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‘Have a safe trip to Danville’: judge soundly rejects resentencing bid backed by prosecutors and sends man back to prison
Chicago Tribune - 5/6/2022
In a lengthy and caustic tirade Friday afternoon, Cook County Judge Stanley Sacks denied prosecutors’ bid to release one man from prison a year early, a preliminary test of the State’s Attorney’s new initiative to push for resentencing longtime inmates “in the interest of justice.”
In ruling that Charles Miles should stay in prison, Sacks repeated that phrase often, in a derisive tone.
“It’s hardly in the interest of justice to reduce lawfully imposed sentences,” he said. “... I am not a social worker. If Mr. Miles has some beef about the sentence, the remedy for Charles Miles is to ask the governor.”
Prosecutors as well as Miles’ pro bono attorneys noted that part of the resentencing initiative involves intensive support and re-entry benefits that would be available for Miles — but only if Sacks agreed to the early release.
“If you look at his background, Your Honor, incarceration has not worked,” Assistant State’s Attorney Nancy Adduci said in court. Simply letting him go in a year with no means of support only risks further recidivism, she said.
“I get it, it’s not easy, but sometimes we have to take certain chances or risks,” Adduci said, saying this was a chance to “something to support Mr. Miles, give him the tools he needs to build a road back.”
Miles had a prior history of burglary convictions before he was found guilty in the 2010 and 2011 cases, for which he was sentenced to a combined 25 years. With expected day-for-day credit and some credit for participating in certain courses, he is slated for release in May 2023.
While in custody, Miles has participated in Narcotics Anonymous and taken educational courses during his time in custody, according to his attorneys.
“He’s been through this before … we’re trying to set him up differently so when he is released, he does reenter society, he is successful, and he’s ready to do that now,” his attorney Michael Meneghini said in court.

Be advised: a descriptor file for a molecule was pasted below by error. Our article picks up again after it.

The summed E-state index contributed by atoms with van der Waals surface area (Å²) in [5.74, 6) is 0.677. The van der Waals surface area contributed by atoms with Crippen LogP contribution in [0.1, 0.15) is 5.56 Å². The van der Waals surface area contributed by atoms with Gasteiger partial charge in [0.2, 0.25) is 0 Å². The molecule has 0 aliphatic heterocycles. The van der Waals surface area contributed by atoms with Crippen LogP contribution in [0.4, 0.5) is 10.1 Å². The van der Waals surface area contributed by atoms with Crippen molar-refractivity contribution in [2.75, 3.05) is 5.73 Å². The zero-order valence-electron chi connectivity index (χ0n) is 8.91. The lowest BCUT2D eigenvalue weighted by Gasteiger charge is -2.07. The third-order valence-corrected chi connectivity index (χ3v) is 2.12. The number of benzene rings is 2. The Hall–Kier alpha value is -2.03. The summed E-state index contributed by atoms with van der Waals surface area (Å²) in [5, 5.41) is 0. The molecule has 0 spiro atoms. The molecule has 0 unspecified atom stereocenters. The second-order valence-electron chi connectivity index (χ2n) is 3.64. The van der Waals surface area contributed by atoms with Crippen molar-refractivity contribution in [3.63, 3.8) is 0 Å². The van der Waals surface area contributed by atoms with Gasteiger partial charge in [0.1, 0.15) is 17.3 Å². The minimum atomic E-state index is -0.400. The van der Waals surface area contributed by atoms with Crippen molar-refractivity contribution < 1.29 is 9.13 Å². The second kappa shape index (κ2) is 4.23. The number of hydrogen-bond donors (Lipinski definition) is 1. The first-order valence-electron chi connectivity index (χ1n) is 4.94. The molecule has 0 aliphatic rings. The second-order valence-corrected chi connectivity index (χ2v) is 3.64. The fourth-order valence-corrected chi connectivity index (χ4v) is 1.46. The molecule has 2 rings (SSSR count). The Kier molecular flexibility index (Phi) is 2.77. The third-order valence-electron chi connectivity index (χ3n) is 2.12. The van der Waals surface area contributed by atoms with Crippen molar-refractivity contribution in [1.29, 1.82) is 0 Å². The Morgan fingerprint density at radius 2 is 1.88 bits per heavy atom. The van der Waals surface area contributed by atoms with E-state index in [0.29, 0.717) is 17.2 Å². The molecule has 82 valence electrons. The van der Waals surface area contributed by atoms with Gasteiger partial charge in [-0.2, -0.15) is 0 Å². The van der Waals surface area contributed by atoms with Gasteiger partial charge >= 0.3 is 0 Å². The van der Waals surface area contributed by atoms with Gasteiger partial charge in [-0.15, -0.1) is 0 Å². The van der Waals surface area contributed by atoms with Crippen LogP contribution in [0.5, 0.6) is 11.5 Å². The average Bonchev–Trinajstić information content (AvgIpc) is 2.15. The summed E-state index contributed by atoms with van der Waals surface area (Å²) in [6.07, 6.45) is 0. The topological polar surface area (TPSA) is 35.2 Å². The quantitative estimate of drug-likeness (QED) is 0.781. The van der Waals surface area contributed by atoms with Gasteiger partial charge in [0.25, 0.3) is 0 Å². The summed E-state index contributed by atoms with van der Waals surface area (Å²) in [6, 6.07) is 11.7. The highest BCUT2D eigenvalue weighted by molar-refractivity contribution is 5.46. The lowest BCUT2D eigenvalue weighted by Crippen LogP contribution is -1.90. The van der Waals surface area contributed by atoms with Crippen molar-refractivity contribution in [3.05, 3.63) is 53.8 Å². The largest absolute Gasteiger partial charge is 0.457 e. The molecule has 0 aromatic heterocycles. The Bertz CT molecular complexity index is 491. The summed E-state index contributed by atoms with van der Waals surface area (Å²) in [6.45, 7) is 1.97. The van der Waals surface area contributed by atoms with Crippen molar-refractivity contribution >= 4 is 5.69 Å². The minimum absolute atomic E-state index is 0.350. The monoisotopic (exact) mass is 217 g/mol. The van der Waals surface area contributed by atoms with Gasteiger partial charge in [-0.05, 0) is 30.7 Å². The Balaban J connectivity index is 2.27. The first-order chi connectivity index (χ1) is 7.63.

Sacks scowled when Miles stood to speak on his own behalf.
“25 years, I never did this type of time before,” Miles said.
“First time for everything,” Sacks responded.
“I’m a different person, I’m a better person,” Miles continued.
“When did you decide that?” Sacks asked.
“I decided that right after I had to accept I’m doing this time,” said Miles, who is doing incarcerated in Danville Correctional Center. “... Right now I just want to see a future, I want to move forward with my life. Things I’ve done, I was convicted of, but now, you know what I’m saying, I have a whole mindset to do better.”
In a lengthy ruling, Sacks called Miles a “congenital burglar,” and scoffed at the educational courses he took in prison, saying they were hardly enough to show that he had been rehabilitated. And he was skeptical that Miles would take advantage of the re-entry programs if he were released early.
“Miles could get out today and say … I’m out, I don’t need to do all this,” he said.
Sacks also hinted heavily that he thought the statute allowing for prosecutor-initiated resentencing was unconstitutional, though he stopped short of making a formal finding from the bench.
Sacks ended the hearing by addressing Miles directly: “Have a safe trip to Danville,” he said.
A few moments later, as Miles was led back into custody, he gave the judge some parting words. “You treat me like a murderer,” he said.
After the hearing, Miles’s brother Cubby told reporters he wishes he could have addressed Sacks himself: “If he gets out of line, I’ll do the rest of the time,” he would have said.
“My brother was guilty, and I can accept that he was guilty,” Cubby said. “But I love him. He’s my little brother.”
Miles got caught up in drugs and was running with a bad crowd, but now that he is sober, he’s not at risk of reoffending, Cubby said, and the judge “could have been a little more lenient.”
“I tell (Miles), you just gotta stay on your knees, pray to the Lord,” he said.
Miles was one of three people initially identified by prosecutors as a candidate for resentencing under a new state law allowing prosecutors to proactively request more lenient sentences for people, though the ultimate decision is still up to a judge.
Of the first three petitions prosecutors filed, one was withdrawn after authorities learned the subject would actually be released within the next few days. Another petition is pending in the suburban Markham courthouse. Its next court date is set for June.
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